Contextually, the property at 28-30 Langley Avenue has cultural heritage value for its role in maintaining, supporting and defining the historical character of the street and the adjoining area as it developed as a middle-class enclave in Riverdale with well-crafted detached and semi-detached houses from the late-19th and early-20th century. The William C. Jones Houses are also historically, visually and physically linked to their setting on Langley Avenue on one of the original few lots not subdivided where they stand prominent in the street with the grandeur of their scale, roofline and distinctive architectural detailing.
The heritage attributes of the William C. Jones Houses at 28-30 Langley Avenue are:
- The setback, placement and orientation of the buildings on the north side of the street, east of Broadview Avenue
- The scale, form and massing of the 2½-storey plans, with the sandstone bases with the window openings (south)
- Covering the buildings, the hipped roof (south) with the flared eaves, the metal finial and the corner towers (southwest and southeast), the cross-gable roofs (east and west) with the enclosed gables and the wood detailing, the gambrel roof (north), the shed-roof dormers (east and west), and the brick chimneys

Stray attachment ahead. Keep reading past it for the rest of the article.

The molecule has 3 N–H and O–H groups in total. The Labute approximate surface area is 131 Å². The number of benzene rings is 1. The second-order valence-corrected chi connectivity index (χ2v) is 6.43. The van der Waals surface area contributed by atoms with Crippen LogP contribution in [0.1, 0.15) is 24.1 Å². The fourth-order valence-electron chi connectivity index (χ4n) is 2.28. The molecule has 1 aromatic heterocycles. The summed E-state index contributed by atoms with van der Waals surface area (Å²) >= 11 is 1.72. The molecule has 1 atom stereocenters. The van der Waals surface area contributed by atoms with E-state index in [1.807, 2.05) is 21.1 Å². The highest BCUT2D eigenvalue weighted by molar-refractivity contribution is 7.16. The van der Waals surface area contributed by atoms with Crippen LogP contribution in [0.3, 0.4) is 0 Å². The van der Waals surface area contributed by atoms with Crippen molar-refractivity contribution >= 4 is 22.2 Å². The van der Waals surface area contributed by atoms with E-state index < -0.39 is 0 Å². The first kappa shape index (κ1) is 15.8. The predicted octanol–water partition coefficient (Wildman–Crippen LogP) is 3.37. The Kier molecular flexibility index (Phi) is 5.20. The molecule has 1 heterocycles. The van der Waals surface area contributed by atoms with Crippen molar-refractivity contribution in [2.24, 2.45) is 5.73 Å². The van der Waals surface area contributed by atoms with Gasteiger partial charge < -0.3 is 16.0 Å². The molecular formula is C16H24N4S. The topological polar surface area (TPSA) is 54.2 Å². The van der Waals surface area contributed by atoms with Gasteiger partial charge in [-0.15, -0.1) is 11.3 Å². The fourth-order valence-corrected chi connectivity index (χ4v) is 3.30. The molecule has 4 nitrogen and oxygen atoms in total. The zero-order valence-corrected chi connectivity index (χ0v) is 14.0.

- The materials, with the red brick and sandstone cladding, and the brick, stone, wood and metal detailing
- The principal (south) elevations, which are arranged as mirror images with the main entrances placed side-by-side in the first (ground) floor and accessed through round-arched portals with sandstone detailing (beneath the transoms, the doors have been replaced, as well as the steps leading to the entries)
- On the south elevations, in the second storey, the flat-headed openings with transoms that are protected by an open porch with a classical column
- The corner towers (southeast and southwest) with the round-arched openings in the first (ground) floor, some of which contain stained glass windows, the flat-headed window openings in the upper stories, the conical roofs with the extended eaves with brackets, and the metal finials
- The sandstone detailing on the south elevations, with the lintels, continuous sills and band courses
- On the side elevations (east and west) with the brick detailing and the two-storey bay windows with the flat-headed openings, the brick flat arches and the stone sills
Notice of an objection to the proposed designations may be served on the City Clerk, Attention: Ellen Devlin, Administrator, Toronto and East York Community Council, Toronto City Hall, 100 Queen Street West, 2nd floor, Toronto, Ontario, M5H 2N2, within thirty days of May 17, 2019, which is June 17, 2019. The notice of objection must set out the reason(s) for the objection, and all relevant facts.
For More Information Contact
Toronto and East York Community Council
Toronto City Hall, 2nd Floor
100 Queen Street
Ulli S. Watkiss, City Clerk
May 17, 2019
Notice of Intention to Designate - 28 – 30 Langley Avenue - View
2018.TE34.193 - Heritage Listing for 28-30 Langley Ave
28 Langley Avenue
30 Langley Avenue